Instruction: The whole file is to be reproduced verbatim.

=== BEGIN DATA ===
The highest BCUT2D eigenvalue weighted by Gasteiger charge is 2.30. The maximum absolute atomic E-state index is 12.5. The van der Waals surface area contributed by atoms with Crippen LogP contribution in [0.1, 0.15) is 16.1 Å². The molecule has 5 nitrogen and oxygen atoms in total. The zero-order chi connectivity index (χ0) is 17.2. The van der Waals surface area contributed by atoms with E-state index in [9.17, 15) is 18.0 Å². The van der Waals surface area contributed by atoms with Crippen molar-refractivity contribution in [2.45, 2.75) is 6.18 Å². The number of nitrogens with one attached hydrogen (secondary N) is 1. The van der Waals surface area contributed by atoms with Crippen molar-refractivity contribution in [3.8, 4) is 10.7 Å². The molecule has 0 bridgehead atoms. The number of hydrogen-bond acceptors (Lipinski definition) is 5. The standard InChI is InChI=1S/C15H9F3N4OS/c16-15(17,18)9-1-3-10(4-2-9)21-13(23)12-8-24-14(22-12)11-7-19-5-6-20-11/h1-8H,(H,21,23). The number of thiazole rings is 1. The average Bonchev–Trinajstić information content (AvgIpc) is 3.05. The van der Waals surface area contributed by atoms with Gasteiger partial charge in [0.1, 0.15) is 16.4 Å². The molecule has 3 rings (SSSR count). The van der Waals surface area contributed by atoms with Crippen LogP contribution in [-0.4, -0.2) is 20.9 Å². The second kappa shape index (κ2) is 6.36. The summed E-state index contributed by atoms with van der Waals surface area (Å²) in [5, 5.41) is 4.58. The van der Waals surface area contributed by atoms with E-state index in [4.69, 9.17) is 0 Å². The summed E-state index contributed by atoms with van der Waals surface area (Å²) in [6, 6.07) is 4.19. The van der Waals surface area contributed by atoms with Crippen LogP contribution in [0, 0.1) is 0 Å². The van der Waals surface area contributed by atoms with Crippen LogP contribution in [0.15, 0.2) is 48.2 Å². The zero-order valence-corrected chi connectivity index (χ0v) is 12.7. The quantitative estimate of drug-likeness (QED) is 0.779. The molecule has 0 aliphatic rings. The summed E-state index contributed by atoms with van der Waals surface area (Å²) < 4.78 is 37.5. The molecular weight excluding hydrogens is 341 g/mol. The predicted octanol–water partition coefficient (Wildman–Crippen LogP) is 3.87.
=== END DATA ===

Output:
The highest BCUT2D eigenvalue weighted by Gasteiger charge is 2.30. The maximum absolute atomic E-state index is 12.5. The van der Waals surface area contributed by atoms with Crippen LogP contribution in [0.1, 0.15) is 16.1 Å². The molecule has 5 nitrogen and oxygen atoms in total. The zero-order chi connectivity index (χ0) is 17.2. The van der Waals surface area contributed by atoms with E-state index in [9.17, 15) is 18.0 Å². The van der Waals surface area contributed by atoms with Crippen molar-refractivity contribution in [2.45, 2.75) is 6.18 Å². The number of nitrogens with one attached hydrogen (secondary N) is 1. The van der Waals surface area contributed by atoms with Crippen molar-refractivity contribution in [3.8, 4) is 10.7 Å². The molecule has 0 bridgehead atoms. The number of hydrogen-bond acceptors (Lipinski definition) is 5. The standard InChI is InChI=1S/C15H9F3N4OS/c16-15(17,18)9-1-3-10(4-2-9)21-13(23)12-8-24-14(22-12)11-7-19-5-6-20-11/h1-8H,(H,21,23). The number of thiazole rings is 1. The average Bonchev–Trinajstić information content (AvgIpc) is 3.05. The van der Waals surface area contributed by atoms with Gasteiger partial charge in [0.1, 0.15) is 16.4 Å². The molecule has 3 rings (SSSR count). The van der Waals surface area contributed by atoms with Crippen LogP contribution in [-0.4, -0.2) is 20.9 Å². The second kappa shape index (κ2) is 6.36. The summed E-state index contributed by atoms with van der Waals surface area (Å²) in [5, 5.41) is 4.58. The van der Waals surface area contributed by atoms with E-state index in [4.69, 9.17) is 0 Å². The summed E-state index contributed by atoms with van der Waals surface area (Å²) in [6, 6.07) is 4.19. The van der Waals surface area contributed by atoms with Crippen LogP contribution in [0, 0.1) is 0 Å². The van der Waals surface area contributed by atoms with Crippen LogP contribution in [0.15, 0.2) is 48.2 Å². The zero-order valence-corrected chi connectivity index (χ0v) is 12.7. The quantitative estimate of drug-likeness (QED) is 0.779. The molecule has 0 aliphatic rings. The summed E-state index contributed by atoms with van der Waals surface area (Å²) < 4.78 is 37.5. The molecular weight excluding hydrogens is 341 g/mol. The predicted octanol–water partition coefficient (Wildman–Crippen LogP) is 3.87.